by Pierleone Porcu
A revolutionary project must comprehend the destruction of all of the structures that have been built by capital. A perspective that aims to save the technological aspect of present day capitalism, believing it can be put to good social use, would mean to conserve a system of knowledge that has come from military research. Revolution cannot come about only in the parts of social reality we do not like, it also means opening up new spheres of human knowledge.
A perspective based on the need to completely destroy technology is confusing to many comrades, and a considerable number of them refuse to accept it. They find it more reasonable and realistic to consider only the problem of destroying so-called hard technology (all kinds of nuclear armaments, asbestos, etc.). They consider soft technology (electronics, information technology, etc.) socially useful and think they will be able to make good use of it in the future, as though the latter could be detached from the logic of domination that produced and developed it.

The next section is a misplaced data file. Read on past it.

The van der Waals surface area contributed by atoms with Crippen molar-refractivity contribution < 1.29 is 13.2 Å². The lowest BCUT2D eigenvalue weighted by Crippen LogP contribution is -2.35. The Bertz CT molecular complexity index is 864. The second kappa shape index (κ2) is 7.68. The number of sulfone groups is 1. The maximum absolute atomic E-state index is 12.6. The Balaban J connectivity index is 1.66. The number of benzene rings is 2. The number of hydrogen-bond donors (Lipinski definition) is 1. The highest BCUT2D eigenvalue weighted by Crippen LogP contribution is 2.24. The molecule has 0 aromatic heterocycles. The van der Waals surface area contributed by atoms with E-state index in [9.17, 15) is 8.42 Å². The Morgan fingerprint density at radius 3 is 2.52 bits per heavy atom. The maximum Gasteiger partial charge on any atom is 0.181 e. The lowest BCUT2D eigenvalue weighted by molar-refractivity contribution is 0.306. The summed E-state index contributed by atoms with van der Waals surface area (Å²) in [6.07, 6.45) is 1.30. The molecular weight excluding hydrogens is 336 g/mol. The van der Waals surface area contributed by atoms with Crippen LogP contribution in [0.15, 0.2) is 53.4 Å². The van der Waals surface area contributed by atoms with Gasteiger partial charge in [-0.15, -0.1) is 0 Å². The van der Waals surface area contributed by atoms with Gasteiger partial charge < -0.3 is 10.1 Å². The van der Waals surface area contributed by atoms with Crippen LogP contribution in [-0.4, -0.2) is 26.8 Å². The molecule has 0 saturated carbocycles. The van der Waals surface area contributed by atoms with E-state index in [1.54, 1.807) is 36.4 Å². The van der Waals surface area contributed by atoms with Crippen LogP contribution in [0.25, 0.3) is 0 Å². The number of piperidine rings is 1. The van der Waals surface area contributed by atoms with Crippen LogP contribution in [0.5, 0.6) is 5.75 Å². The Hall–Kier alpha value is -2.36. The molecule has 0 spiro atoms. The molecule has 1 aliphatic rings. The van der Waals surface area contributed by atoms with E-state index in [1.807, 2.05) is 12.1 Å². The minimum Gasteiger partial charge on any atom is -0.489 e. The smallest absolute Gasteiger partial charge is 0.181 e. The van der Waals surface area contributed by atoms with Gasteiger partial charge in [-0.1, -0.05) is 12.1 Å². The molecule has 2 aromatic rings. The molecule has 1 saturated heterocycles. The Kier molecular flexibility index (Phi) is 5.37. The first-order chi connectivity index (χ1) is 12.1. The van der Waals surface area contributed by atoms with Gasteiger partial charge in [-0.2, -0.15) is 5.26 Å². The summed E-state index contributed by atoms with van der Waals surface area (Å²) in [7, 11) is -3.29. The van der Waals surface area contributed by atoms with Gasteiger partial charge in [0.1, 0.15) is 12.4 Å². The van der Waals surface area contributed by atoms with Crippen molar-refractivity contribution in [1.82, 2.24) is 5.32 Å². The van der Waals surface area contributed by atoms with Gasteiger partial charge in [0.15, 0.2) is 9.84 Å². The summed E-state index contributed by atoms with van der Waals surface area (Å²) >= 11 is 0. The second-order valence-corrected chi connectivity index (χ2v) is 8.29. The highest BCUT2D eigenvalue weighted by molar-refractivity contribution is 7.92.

In this way comrades are demonstrating an „enlightened“ positivist attitude to science. They claim the instruments produced by technological and scientific knowledge are neutral, and only critizise the bad social use that Power puts them to.
We think on the contrary, that the instruments created by Power cannot fail to obey the logic that created them. They are totally functional ti its aims no matter who uses them and in spite of any apparent advantages they might bring to society.
We are against those who are alwayys trying to justify things, saying that there is some good at the base of everything, and it deserves to be presented. Moreover, we think it is useful to place an element of doubt into the swamp of certainties and commonplaces that abound.